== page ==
Learn how to propagate plants

Published 12:00 am Friday, June 17, 2011

By Carole Massey
Master Gardener Volunteer
SALISBURY — On Wednesday, June 29, Rowan County Extension Master Gardeners will conduct a Plant Propagation Workshop, 9 a.m. until noon at the Agricultural Center on Old Concord Road.
The class will be held under the Outdoor Learning Center next to the greenhouse. Space will be limited to the first 20 to call and register. Phone the Cooperative Extension office at 704-216-8970. There is a fee of $15 for materials and supplies.
A second workshop will be held on Wednesday, July 13. Register for this class also, same time, same place, same $15 fee applies.
This is the 11th year for this popular workshop. Many participants repeat the class to duplicate their favorite garden plants or to learn and improve techniques. Some like to propagate a quantity of the same variety, to plant a border or grove. No matter what the reason, the classes always prove to be entertaining as well as educational.
Master Gardener Jean Lamb and other Extension Master Gardener Volunteers will provide instruction and information on basic propagation techniques. Propagation of popular shrubs such as hydrangea, deutzia, daphne odora, azalea, buddleia, spirea and camellia is best achieved during late June to mid-July when cuttings from new tip growth is green and vigorous and snaps when bent. If the tip bends and does not snap, the growth is too juvenile. Also, cuttings from old wood or aged or declining shrubs will be difficult to propagate.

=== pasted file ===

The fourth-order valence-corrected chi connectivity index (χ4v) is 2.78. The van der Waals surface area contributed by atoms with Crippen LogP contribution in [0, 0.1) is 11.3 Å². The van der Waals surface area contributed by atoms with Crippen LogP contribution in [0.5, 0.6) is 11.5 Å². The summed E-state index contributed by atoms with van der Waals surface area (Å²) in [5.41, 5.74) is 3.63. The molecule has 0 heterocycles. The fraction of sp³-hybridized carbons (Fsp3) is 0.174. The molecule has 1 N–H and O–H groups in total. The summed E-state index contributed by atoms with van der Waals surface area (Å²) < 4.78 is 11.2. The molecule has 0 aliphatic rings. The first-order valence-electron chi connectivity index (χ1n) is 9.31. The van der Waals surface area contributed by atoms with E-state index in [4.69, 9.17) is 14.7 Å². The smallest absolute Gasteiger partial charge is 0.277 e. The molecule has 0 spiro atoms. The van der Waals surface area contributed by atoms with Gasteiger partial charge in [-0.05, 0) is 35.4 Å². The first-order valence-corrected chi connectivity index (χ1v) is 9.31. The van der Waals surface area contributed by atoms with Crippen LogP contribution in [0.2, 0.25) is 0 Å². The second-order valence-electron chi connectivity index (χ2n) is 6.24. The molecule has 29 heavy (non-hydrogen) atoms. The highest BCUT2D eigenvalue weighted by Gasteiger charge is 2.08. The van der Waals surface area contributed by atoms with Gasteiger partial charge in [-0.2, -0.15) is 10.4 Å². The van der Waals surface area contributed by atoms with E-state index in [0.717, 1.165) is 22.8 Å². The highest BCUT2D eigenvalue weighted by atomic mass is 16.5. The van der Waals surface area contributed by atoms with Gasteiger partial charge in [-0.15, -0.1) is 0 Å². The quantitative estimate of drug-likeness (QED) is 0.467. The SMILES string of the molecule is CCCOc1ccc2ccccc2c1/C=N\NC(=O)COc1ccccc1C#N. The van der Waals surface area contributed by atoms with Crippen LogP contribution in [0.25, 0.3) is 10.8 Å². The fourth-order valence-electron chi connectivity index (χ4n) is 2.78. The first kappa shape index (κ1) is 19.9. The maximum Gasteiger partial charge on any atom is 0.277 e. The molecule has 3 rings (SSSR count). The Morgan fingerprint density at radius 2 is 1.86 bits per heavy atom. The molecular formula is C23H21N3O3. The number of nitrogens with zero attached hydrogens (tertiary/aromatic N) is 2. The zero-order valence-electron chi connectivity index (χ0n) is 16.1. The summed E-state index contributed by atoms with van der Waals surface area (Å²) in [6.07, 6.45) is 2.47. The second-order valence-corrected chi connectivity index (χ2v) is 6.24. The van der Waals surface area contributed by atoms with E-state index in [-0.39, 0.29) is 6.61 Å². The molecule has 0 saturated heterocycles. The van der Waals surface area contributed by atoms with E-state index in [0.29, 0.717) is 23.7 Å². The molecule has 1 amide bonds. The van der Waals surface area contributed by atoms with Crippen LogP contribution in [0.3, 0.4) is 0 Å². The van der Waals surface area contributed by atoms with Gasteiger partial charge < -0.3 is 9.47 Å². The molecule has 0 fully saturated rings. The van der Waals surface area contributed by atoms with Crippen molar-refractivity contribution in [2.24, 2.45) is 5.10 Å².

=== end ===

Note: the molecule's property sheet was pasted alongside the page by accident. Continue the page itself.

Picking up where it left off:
Cuttings should be taken the morning of the workshop if at all possible. Transport soft-stem cuttings in a cooler with ice or in a container of water. Cuttings need not be excessively long. Participants are encouraged to bring enough plant material to share with others. Volunteers will also have cuttings from their collections.
Other recommended plants for propagation include Weigela, gardenia (upright and trailing varieties), laurel, holly, Carolina Jessamine, crape myrtle, roses, chase tree, Kerria, clematis, beauty berry and coral honeysuckle.
In addition to the cuttings, participants need to bring a pair of pruners, or clippers, and/or a sharp knife. They should be clean and sanitized to prevent the spread of undesirable disease or fungus. A handout will be provided with additional information.
The propagation trays, once filled, will be cared for in the Master Gardener greenhouse until fall. At that time, the cuttings will be ready to be potted up and taken home. Participants are encouraged to come by and check on their cuttings during the summer to see their growth and development. Further instruction will be given when the trays are ready to go home.
For questions or additional information, contact the Cooperative Extension office, 704-216-8981 or 216-8990 or E-mail darrell_ blackwelder@ncus.edu.

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